“VOCs can cause dizziness, trigger asthma attacks, inhibit our immune systems and may even be carcinogenic,” says Joshua Zinder, founding principal of JZA+D. “When selecting paint, plywood, carpeting, even cabinets, it’s critical to make sure the product is ‘low-VOC’ or ‘zero-VOC’, which indicate that the product isn’t a significant source of VOC emissions.”
Experts say those dedicated to using their homes as a jumping off point to better health should be in it for the long run. “There is no silver bullet,” says Nate Adams, whose Ohio company, Energy Smart Home Performance, specialises in – among other things – protecting indoor air quality.
“The way to make a home healthy is to bring its systems into balance. Get good control over air, heat and moisture flows. The basics are: filter particles out of the air. Keep humidity not too high and not too low. Keep enough fresh air in a building to keep carbon dioxide levels between 500 to 700 parts per million. Truly making a home healthy is not the result of a few gadgets.”
Probably not, but Cinzano says he wants to share what he’s learned with a wider audience; his goal is to create an international design firm that helps build affordable living spaces that are truly healthful.
“It would be the coolest thing,” he says. “If you live in a healthy environment, it can really change who you are on every level. It can extend your life, and give you more quality of life.”
Nine ways you can start making your home healthier - designers’ tips
1. Use an organic mattress and bedding, such as sheets made from organic cotton, natural latex pillows, and pillow cases that repel dust mites.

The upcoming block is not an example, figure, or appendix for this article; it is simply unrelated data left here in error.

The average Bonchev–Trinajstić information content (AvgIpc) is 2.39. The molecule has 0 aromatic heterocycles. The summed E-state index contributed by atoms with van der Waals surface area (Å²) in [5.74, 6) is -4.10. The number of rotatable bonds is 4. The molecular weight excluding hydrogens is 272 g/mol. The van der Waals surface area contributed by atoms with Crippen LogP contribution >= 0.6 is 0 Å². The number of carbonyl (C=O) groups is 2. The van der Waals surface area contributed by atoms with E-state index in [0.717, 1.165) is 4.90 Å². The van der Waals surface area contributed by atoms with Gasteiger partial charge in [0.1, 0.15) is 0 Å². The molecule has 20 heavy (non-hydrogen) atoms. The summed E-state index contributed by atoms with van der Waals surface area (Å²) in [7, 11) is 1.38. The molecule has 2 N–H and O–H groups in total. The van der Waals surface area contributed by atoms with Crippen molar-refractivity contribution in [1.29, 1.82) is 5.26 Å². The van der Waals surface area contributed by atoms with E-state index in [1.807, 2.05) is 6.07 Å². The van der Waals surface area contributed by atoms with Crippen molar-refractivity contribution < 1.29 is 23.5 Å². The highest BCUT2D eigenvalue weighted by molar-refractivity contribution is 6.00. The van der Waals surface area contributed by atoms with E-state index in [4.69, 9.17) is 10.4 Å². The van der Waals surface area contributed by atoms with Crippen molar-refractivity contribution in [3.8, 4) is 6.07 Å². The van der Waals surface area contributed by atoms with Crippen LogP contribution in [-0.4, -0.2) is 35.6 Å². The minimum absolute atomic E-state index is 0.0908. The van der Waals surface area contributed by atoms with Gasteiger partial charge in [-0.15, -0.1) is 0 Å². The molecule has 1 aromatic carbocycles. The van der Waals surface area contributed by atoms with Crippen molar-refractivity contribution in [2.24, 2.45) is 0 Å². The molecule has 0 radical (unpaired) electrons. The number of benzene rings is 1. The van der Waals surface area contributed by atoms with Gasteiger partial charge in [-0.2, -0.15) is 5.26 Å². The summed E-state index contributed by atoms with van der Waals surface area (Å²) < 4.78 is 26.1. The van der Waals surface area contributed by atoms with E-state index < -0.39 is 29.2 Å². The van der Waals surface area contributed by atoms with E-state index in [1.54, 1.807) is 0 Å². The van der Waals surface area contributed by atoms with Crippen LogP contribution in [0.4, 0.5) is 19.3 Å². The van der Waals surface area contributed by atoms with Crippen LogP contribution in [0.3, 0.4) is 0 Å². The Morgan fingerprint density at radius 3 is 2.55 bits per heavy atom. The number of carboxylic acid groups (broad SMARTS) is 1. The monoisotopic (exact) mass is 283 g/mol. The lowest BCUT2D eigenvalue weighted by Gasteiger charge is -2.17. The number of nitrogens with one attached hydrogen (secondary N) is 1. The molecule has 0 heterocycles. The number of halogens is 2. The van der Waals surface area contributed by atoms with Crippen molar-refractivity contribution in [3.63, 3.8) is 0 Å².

2. Hook up all your light switches to a main switch so that, when you turn off the lights at night, everything goes off and you can rest in darkness.
3. Get rid of those PVC shower curtains – mould spores love living in them. Instead, use waterproof fabric, if you need to.
4. Invest in a dehumidifier. That goes without saying in Hong Kong, but get one that has been rated for performance.
5. Deep-clean with certified green cleaning products; it’s essential to do this before moving into a new or renovated space, but should be carried out regularly in any case.
6. Cedar wood can be used to keep the air fresh and naturally repel bugs.
7. LED lighting should match the early morning sun in the first part of the day, and be dimmed down to a warmer light for evening.
8. Look for recycled or antique wood furniture: chances are the chemicals they once emitted have long since evaporated.
9. There is such a thing as organic furniture – using fabrics certified as meeting the Global Organic Textile Standard for being free of toxins: they could be made of 100 per cent organic wool and dyed with a non-toxic dye, and then used with alder or maple woods certified by the FSC (Forest Stewardship Council).